1: No so-called Konzept stagings by the stage director/designer permitted. In each case, the only Konzept permitted is that of Richard Wagner himself as made manifest in the score (music, text, and stage directions).
2: It shall be the stage director/designer's prime responsibility to realize onstage, in the most vivid and compelling manner possible, Wagner's concept and vision of the work to hand as made manifest in the work's score and the stage director/designer's involvement in anything beyond or other than that will be viewed as his operating in territory in which he has no business being much less messing about with.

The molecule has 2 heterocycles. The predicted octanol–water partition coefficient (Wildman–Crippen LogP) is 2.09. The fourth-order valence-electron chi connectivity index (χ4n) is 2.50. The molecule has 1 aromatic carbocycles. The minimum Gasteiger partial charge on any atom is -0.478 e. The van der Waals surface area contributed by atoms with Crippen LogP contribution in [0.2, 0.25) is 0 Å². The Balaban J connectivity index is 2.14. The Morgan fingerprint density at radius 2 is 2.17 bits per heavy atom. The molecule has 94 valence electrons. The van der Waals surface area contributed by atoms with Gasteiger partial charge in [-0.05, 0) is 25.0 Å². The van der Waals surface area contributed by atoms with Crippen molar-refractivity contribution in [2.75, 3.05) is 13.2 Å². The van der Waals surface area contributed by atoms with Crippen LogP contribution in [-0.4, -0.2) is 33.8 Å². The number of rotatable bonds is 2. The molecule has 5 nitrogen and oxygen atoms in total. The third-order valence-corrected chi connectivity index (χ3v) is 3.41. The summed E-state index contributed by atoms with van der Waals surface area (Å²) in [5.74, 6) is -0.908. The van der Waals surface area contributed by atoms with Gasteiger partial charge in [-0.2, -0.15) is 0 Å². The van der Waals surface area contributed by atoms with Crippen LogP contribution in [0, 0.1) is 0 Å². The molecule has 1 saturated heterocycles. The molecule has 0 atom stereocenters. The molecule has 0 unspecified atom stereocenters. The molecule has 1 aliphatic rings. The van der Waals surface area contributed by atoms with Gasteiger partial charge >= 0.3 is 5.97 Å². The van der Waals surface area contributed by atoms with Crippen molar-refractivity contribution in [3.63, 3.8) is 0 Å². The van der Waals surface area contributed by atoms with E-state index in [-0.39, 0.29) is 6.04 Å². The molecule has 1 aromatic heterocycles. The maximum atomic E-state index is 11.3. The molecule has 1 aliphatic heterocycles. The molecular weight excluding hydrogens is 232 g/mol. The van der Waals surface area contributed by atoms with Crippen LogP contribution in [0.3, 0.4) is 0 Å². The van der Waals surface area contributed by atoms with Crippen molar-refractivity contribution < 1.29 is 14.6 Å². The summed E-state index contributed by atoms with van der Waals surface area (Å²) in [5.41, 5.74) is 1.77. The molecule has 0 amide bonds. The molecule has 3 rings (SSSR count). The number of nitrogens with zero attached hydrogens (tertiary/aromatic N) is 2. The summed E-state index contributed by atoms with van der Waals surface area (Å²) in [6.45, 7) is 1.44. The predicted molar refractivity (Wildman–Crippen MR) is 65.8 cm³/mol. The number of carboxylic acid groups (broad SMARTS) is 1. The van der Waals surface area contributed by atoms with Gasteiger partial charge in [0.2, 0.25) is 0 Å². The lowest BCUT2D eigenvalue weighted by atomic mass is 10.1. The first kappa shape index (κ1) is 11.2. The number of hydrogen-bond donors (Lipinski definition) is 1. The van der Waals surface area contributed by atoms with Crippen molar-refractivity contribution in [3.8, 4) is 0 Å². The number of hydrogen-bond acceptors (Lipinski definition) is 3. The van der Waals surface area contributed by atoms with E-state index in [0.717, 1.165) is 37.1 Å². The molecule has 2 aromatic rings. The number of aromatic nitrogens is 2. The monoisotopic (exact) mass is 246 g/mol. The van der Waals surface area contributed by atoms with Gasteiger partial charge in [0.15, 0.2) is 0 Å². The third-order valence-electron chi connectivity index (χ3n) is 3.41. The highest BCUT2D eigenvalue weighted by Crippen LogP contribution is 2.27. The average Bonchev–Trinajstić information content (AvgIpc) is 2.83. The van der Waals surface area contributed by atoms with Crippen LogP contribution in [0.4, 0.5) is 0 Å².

Simple, straightforward, and to the point but requiring a stage director/designer possessing a prodigious creative gift to carry out effectively and successfully — a most rare commodity indeed but nevertheless no unicorn. Such directors/designers must be sought out as, next after the conductor and performing musicians, they are essential to the future artistic success of the Bayreuther Festspiele.